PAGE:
• cooking oil (I used soybean cuz that’s what our convenience store sells)

I deliberately did not give exact quantities for this recipe, because the proportions really depend on the amount of tofu and greens you wish to cook, and your personal spice preferences.

1. Press the tofu

In my efforts to become more fully acquainted with these pasty blocks of jiggling delight, I’ve learned that tofu absorbs marinade more easily if it first has the water squeezed out of it. This is easy to do, but takes some time. Put the tofu on a plate, place another plate on top of the tofu, put weights on top of that plate, and leave it to sit – the longer, the better. I often get impatient, and let it sit for less than an hour, which still tastes fine, but you will get better results if you let it drain for a few hours.

Oops. In spite of my healthy recipe, I still drink coke zero. Hopefully they cancel each other out?

2. While you wait for the tofu to drain, make the marinade.

I like to make this in a tupperware-style container – that way I can shake the mix to make sure that all the pieces are coated. Grate/grind/press/chop the ginger, garlic, pepper, and chillies into the container.

Using my mini grater because my TESCO brand garlic press was a complete bust.*

Add the soy or oyster sauce, sesame oil, and vinegar. Normally, I start with a few sloshes of sesame oil and a few sloshes of soy/oyster sauce, and then add enough vinegar so that the mixture will at least partially cover the tofu. A taste test at this point would not be amiss.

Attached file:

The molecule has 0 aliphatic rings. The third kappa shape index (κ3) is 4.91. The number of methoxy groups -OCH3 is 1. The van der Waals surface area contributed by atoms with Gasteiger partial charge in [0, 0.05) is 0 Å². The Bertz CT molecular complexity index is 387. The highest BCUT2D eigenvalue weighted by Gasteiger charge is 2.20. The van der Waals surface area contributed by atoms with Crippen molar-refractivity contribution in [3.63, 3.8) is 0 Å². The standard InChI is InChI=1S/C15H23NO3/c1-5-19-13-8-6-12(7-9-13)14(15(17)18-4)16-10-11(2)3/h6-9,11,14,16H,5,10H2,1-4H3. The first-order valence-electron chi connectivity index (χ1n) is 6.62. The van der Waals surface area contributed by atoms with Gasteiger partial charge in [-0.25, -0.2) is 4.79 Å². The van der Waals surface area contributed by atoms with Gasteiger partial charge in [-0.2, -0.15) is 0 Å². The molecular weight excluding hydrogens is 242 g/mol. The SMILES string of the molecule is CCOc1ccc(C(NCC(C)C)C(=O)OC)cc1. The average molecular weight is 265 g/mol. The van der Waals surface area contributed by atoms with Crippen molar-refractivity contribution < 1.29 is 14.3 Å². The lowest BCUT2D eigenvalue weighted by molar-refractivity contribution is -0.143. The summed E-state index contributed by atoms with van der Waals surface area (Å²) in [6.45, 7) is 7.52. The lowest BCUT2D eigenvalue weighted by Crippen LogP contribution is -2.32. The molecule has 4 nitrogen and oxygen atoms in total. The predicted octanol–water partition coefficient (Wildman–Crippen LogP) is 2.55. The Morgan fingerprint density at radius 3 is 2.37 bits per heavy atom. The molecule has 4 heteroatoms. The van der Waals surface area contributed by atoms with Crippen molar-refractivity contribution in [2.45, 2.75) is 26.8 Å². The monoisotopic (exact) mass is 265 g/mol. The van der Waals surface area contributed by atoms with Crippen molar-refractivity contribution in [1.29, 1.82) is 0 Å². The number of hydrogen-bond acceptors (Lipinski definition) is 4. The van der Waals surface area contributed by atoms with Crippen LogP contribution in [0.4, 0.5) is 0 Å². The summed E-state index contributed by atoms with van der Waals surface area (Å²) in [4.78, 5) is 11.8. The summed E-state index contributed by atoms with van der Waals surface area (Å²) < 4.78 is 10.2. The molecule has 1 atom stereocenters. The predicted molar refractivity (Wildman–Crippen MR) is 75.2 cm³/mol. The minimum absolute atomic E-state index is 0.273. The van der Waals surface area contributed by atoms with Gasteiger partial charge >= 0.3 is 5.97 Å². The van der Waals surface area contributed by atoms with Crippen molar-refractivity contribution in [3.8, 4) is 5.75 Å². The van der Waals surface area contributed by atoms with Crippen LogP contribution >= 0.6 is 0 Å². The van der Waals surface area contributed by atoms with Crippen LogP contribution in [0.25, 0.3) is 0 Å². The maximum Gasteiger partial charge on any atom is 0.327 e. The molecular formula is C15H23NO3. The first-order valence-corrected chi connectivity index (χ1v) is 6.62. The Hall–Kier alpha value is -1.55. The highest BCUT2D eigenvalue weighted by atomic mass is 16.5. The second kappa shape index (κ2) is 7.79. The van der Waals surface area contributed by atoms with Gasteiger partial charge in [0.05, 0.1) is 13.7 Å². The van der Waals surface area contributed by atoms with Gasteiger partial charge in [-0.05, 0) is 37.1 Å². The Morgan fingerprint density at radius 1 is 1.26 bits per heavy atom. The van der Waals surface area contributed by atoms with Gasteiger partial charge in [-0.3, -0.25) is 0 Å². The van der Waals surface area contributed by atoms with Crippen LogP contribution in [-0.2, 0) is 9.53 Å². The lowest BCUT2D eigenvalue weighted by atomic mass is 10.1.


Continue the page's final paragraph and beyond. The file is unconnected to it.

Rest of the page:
Garlic soup – my dream come true.

3. Dice the tofu

When the tofu has finished draining, discard the juice that it oozed (mmm. how’s that for a descriptor?), and cut the tofu into bite sized pieces.

And a dark shadow passed over the plate…

4. Marinate the tofu

Dump the tofu into the marinade, and give it a good shake to coat all the pieces. The longer you let the tofu marinate, the stronger/better the flavour in the end. An hour would be great. Shake the tofu occasionally to ensure that all the pieces get coated.

5. Get yer greens

While the tofu is marinating, chop your green vegetable.

6. Fry the tofu

Heat a little oil in your frying pan. I would use soybean, canola, or another mild-tasting oil. Don’t use sesame, as it begins to smoke at high heat. Use a slotted spoon or your fingers to take the tofu out of the marinade – don’t discard the marinade! – and dump it into the pan. An important step to ensuring tasty results is to make sure that you brown the tofu on every side (or if you’re impatient, on at least a couple of sides). The goal is the make it crispy.

I’m salivating all over again.

7. Add greens and stir-fry

Once the tofu is adequately crisped, dump the greens on top of the mixture, and give it a good stir. At this point, add the leftover marinade to the mix. Stir-fry until the greens are crisp-tender.

Apologies for Todd’s foot – not the most appetizing sight.

8. Dive in for a hippy fest of estro-enhanced deliciousness.

Becoming more feminine by the bite.

9. Ignore your husband’s complaints that you used too much garlic. There is no such thing.

Happy Eating!

*This is not another estrogen joke.